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Benefits Of Bignay: What You Need To Know About This Wonder Fruit

Expertly reviewed by Chris Icamen · Dietetics and Nutrition

Written by Jan Alwyn Batara · Updated Dec 09, 2022

Benefits Of Bignay: What You Need To Know About This Wonder Fruit

What are the benefits of bignay? Scientists from the University of the Philippines Los Banos (UPLB), have recently published a study touting therapeutic and nutritional benefits of bignay and lipote fruit. Based on what they discovered, there might be more to these fruits than it seems.

Benefits of bignay: This indigenous fruit has a lot of potential

Dr. Katherine Castillo-Israel and two of her colleagues from UPLB have done a study regarding the bignay fruit. According to her, “If we can prove their nutritional and possible therapeutic properties, then we can promote the utilization of these berries into functional foods.”

What they discovered was that the bignay fruit contained a lot of antioxidants. These are substances that can potentially prevent cancer. It does this by killing off free radicals, which can cause cellular damage, that can potentially lead to cancer.

When compared with the unripe fruit, the researchers found that the ripe bignay yielded more antioxidants. They also discovered that the number of antioxidants in bignay can vary depending on how it is treated. Blanching it in hot water, as opposed to steaming or not treating it, increased the antioxidants found in bignay1.

Another aspect that the researchers touched upon is the commercial viability of the fruit. This is because aside from the medicinal benefits of bignay, the fruit itself is also delicious. The researchers stated that it can be processed into jams, jellies, beverages, or even ice cream. Increased production of bignay could potentially help farmers, since it can be turned into high-value products.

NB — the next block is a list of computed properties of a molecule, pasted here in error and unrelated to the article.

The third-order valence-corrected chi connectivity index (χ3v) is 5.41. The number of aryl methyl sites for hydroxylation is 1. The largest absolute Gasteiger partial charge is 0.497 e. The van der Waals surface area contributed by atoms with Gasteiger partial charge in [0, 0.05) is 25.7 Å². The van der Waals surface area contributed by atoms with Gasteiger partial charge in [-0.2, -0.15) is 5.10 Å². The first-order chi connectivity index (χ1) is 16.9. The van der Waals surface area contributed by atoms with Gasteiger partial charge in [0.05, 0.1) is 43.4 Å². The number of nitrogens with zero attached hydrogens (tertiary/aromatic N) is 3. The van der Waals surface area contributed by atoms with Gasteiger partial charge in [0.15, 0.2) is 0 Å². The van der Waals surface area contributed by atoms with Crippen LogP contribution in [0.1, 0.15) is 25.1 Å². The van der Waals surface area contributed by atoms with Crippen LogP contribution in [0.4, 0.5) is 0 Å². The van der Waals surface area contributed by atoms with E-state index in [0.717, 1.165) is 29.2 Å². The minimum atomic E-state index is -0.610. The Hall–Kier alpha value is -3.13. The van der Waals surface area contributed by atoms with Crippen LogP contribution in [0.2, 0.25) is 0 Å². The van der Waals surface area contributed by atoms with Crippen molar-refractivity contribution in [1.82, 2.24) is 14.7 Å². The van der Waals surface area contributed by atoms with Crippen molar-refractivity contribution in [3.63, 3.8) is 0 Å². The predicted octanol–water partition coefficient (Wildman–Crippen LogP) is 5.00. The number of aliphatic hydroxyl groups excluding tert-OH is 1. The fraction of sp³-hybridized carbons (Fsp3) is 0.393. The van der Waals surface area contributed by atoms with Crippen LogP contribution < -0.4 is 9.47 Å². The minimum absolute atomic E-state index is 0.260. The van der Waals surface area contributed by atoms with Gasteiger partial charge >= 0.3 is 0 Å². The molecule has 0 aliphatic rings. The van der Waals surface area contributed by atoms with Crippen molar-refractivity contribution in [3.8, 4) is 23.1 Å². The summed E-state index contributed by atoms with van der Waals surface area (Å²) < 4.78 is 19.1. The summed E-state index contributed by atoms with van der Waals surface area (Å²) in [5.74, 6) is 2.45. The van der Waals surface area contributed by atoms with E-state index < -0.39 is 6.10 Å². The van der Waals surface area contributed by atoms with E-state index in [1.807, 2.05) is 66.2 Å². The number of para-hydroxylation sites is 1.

Other researchers support their claims

Interest in the benefits of bignay has been around for quite a while. Because of this, other studies have been conducted into the viability of bignay as medicine. One study2 found that an extract from the stem, barks, and leaves has anti-diabetic properties.

The fruit extract could also be used as a kind of organic pesticide against Epilachna beetles. These beetles eat leaves and are treated as pests in farms.

Another study3 found that aside from the high antioxidant content, bignay fruit also had high levels of vitamin C. This in itself shows that bignay has a lot of nutritive properties, and can be a good source of vitamin C.

Lipote fruit has also piqued the interest of researchers

Another fruit that the researchers studied is the lipote. While not as popular as the bignay, they found that the fruit also has similar benefits. They found that the fruits and seeds of the lipote also had high levels of antioxidants. Interestingly, the seeds of the lipote had higher levels of antioxidants compared the flesh of the fruit.

Compared to bignay, however, farming the lipote can be more difficult. This is because the bignay comes from a fast-growing shrub, while the lipote comes from a tree that takes years to grow. However, the lipote is endemic to the Philippines, so it can still be turned into a viable crop for farmers.

Key Takeaways

Now that there is proof of the medicinal properties of these fruits, does this mean you can use them as medicine? While the benefits of bignay are many, this doesn’t necessarily mean that it could replace medication.

The best way to go about it would be to use these fruits as a supplement to whatever medication you’re already taking. You should talk to your doctor to discuss how to incorporate these fruits into your diet.

It’s always a good idea to talk to your doctor every time you’re trying out something new. This is especially true if you’re already taking medication, since some medications might have additional side effects when taken alongside certain fruits.

Learn more about Herbal Medicine here.


Hello Health Group does not provide medical advice, diagnosis or treatment.

Expertly reviewed by

Chris Icamen

Dietetics and Nutrition

Written by Jan Alwyn Batara · Updated Dec 09, 2022

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